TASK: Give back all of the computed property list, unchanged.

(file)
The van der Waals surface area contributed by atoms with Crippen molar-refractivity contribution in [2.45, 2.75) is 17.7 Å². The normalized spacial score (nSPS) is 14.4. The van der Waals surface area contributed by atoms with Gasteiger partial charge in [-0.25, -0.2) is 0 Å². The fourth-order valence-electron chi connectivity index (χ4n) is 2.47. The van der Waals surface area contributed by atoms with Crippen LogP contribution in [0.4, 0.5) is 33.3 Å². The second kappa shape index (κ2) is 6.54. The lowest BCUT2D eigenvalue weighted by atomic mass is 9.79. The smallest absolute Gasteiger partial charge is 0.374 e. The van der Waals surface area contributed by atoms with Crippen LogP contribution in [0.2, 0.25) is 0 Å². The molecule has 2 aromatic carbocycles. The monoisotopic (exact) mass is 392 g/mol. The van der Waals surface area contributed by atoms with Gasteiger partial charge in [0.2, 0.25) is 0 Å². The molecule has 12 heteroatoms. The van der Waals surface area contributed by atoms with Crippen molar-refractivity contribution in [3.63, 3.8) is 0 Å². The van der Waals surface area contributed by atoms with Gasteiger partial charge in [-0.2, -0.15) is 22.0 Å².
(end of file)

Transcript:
The van der Waals surface area contributed by atoms with Crippen molar-refractivity contribution in [2.45, 2.75) is 17.7 Å². The normalized spacial score (nSPS) is 14.4. The van der Waals surface area contributed by atoms with Gasteiger partial charge in [-0.25, -0.2) is 0 Å². The fourth-order valence-electron chi connectivity index (χ4n) is 2.47. The van der Waals surface area contributed by atoms with Crippen LogP contribution in [0.4, 0.5) is 33.3 Å². The second kappa shape index (κ2) is 6.54. The lowest BCUT2D eigenvalue weighted by atomic mass is 9.79. The smallest absolute Gasteiger partial charge is 0.374 e. The van der Waals surface area contributed by atoms with Crippen LogP contribution in [0.2, 0.25) is 0 Å². The molecule has 2 aromatic carbocycles. The monoisotopic (exact) mass is 392 g/mol. The van der Waals surface area contributed by atoms with Gasteiger partial charge in [0.2, 0.25) is 0 Å². The molecule has 12 heteroatoms. The van der Waals surface area contributed by atoms with Crippen molar-refractivity contribution in [3.63, 3.8) is 0 Å². The van der Waals surface area contributed by atoms with Gasteiger partial charge in [-0.2, -0.15) is 22.0 Å².